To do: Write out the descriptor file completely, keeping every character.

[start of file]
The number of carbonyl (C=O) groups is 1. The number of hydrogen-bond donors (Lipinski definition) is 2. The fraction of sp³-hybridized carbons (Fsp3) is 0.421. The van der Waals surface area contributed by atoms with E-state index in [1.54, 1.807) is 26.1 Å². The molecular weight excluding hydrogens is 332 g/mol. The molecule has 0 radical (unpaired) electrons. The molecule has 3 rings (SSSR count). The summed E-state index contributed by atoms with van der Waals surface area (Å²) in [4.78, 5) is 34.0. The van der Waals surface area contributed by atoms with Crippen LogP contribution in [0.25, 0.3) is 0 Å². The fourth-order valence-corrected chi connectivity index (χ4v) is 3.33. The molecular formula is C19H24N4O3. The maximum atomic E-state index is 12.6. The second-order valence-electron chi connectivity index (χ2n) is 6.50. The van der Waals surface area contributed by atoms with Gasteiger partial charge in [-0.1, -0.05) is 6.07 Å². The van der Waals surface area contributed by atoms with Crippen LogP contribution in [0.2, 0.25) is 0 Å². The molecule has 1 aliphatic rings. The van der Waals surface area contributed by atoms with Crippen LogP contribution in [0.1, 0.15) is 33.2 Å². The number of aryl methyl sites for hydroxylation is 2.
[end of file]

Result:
The number of carbonyl (C=O) groups is 1. The number of hydrogen-bond donors (Lipinski definition) is 2. The fraction of sp³-hybridized carbons (Fsp3) is 0.421. The van der Waals surface area contributed by atoms with E-state index in [1.54, 1.807) is 26.1 Å². The molecular weight excluding hydrogens is 332 g/mol. The molecule has 0 radical (unpaired) electrons. The molecule has 3 rings (SSSR count). The summed E-state index contributed by atoms with van der Waals surface area (Å²) in [4.78, 5) is 34.0. The van der Waals surface area contributed by atoms with Crippen LogP contribution in [0.25, 0.3) is 0 Å². The fourth-order valence-corrected chi connectivity index (χ4v) is 3.33. The molecular formula is C19H24N4O3. The maximum atomic E-state index is 12.6. The second-order valence-electron chi connectivity index (χ2n) is 6.50. The van der Waals surface area contributed by atoms with Gasteiger partial charge in [-0.1, -0.05) is 6.07 Å². The van der Waals surface area contributed by atoms with Crippen LogP contribution in [0.2, 0.25) is 0 Å². The molecule has 1 aliphatic rings. The van der Waals surface area contributed by atoms with Crippen LogP contribution in [0.1, 0.15) is 33.2 Å². The number of aryl methyl sites for hydroxylation is 2.